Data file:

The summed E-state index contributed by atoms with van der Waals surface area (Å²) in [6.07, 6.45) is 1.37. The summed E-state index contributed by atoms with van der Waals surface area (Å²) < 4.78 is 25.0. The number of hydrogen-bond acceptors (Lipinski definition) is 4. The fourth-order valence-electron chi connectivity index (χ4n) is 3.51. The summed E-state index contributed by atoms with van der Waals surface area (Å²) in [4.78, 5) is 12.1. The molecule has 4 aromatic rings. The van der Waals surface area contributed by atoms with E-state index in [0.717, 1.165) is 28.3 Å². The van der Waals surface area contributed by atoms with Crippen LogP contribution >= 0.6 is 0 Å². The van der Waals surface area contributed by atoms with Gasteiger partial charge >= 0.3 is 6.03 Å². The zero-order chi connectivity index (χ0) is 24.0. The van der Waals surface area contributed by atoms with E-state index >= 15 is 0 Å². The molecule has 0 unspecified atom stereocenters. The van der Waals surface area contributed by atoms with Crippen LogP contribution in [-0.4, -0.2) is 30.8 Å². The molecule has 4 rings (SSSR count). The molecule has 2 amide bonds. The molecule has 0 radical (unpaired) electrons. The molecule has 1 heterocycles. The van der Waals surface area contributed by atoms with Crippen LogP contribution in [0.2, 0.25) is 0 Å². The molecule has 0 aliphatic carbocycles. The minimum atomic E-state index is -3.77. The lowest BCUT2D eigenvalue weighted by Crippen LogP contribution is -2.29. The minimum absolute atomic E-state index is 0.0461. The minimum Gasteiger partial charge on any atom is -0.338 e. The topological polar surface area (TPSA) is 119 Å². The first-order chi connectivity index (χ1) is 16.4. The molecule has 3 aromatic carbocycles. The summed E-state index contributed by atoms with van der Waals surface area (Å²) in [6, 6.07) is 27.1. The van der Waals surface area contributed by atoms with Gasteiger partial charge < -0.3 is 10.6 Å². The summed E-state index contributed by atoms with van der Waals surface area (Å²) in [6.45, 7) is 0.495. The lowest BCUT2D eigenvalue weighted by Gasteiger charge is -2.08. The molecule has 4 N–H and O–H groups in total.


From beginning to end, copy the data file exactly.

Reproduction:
The summed E-state index contributed by atoms with van der Waals surface area (Å²) in [6.07, 6.45) is 1.37. The summed E-state index contributed by atoms with van der Waals surface area (Å²) < 4.78 is 25.0. The number of hydrogen-bond acceptors (Lipinski definition) is 4. The fourth-order valence-electron chi connectivity index (χ4n) is 3.51. The summed E-state index contributed by atoms with van der Waals surface area (Å²) in [4.78, 5) is 12.1. The molecule has 4 aromatic rings. The van der Waals surface area contributed by atoms with E-state index in [0.717, 1.165) is 28.3 Å². The van der Waals surface area contributed by atoms with Crippen LogP contribution >= 0.6 is 0 Å². The van der Waals surface area contributed by atoms with Gasteiger partial charge >= 0.3 is 6.03 Å². The zero-order chi connectivity index (χ0) is 24.0. The van der Waals surface area contributed by atoms with E-state index >= 15 is 0 Å². The molecule has 0 unspecified atom stereocenters. The van der Waals surface area contributed by atoms with Crippen LogP contribution in [-0.4, -0.2) is 30.8 Å². The molecule has 4 rings (SSSR count). The molecule has 2 amide bonds. The molecule has 0 radical (unpaired) electrons. The molecule has 1 heterocycles. The van der Waals surface area contributed by atoms with Crippen LogP contribution in [0.2, 0.25) is 0 Å². The molecule has 0 aliphatic carbocycles. The minimum atomic E-state index is -3.77. The lowest BCUT2D eigenvalue weighted by Crippen LogP contribution is -2.29. The minimum absolute atomic E-state index is 0.0461. The minimum Gasteiger partial charge on any atom is -0.338 e. The topological polar surface area (TPSA) is 119 Å². The first-order chi connectivity index (χ1) is 16.4. The molecule has 3 aromatic carbocycles. The summed E-state index contributed by atoms with van der Waals surface area (Å²) in [6, 6.07) is 27.1. The van der Waals surface area contributed by atoms with Gasteiger partial charge < -0.3 is 10.6 Å². The summed E-state index contributed by atoms with van der Waals surface area (Å²) in [6.45, 7) is 0.495. The lowest BCUT2D eigenvalue weighted by Gasteiger charge is -2.08. The molecule has 4 N–H and O–H groups in total.